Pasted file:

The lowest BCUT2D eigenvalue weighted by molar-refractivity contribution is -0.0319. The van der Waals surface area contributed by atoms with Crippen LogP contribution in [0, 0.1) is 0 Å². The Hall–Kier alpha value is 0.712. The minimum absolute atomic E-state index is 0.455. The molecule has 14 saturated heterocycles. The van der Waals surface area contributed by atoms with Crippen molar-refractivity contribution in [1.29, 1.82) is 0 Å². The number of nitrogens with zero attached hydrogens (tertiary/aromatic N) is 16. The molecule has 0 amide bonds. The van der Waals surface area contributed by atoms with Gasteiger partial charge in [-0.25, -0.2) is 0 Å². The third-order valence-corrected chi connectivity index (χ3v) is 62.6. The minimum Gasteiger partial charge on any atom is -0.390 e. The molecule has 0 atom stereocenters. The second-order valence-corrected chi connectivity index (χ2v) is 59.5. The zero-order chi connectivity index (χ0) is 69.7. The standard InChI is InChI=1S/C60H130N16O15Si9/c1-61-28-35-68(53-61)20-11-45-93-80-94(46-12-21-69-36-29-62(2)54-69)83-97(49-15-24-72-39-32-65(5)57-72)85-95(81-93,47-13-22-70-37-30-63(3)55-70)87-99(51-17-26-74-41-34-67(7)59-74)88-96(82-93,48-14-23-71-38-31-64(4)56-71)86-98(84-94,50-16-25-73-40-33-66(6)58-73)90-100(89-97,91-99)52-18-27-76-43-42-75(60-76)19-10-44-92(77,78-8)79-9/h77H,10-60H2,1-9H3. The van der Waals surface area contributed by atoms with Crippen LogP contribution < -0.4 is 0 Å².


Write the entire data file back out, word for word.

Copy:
The lowest BCUT2D eigenvalue weighted by molar-refractivity contribution is -0.0319. The van der Waals surface area contributed by atoms with Crippen LogP contribution in [0, 0.1) is 0 Å². The Hall–Kier alpha value is 0.712. The minimum absolute atomic E-state index is 0.455. The molecule has 14 saturated heterocycles. The van der Waals surface area contributed by atoms with Crippen molar-refractivity contribution in [1.29, 1.82) is 0 Å². The number of nitrogens with zero attached hydrogens (tertiary/aromatic N) is 16. The molecule has 0 amide bonds. The van der Waals surface area contributed by atoms with Gasteiger partial charge in [-0.25, -0.2) is 0 Å². The third-order valence-corrected chi connectivity index (χ3v) is 62.6. The minimum Gasteiger partial charge on any atom is -0.390 e. The molecule has 0 atom stereocenters. The second-order valence-corrected chi connectivity index (χ2v) is 59.5. The zero-order chi connectivity index (χ0) is 69.7. The standard InChI is InChI=1S/C60H130N16O15Si9/c1-61-28-35-68(53-61)20-11-45-93-80-94(46-12-21-69-36-29-62(2)54-69)83-97(49-15-24-72-39-32-65(5)57-72)85-95(81-93,47-13-22-70-37-30-63(3)55-70)87-99(51-17-26-74-41-34-67(7)59-74)88-96(82-93,48-14-23-71-38-31-64(4)56-71)86-98(84-94,50-16-25-73-40-33-66(6)58-73)90-100(89-97,91-99)52-18-27-76-43-42-75(60-76)19-10-44-92(77,78-8)79-9/h77H,10-60H2,1-9H3. The van der Waals surface area contributed by atoms with Crippen LogP contribution < -0.4 is 0 Å².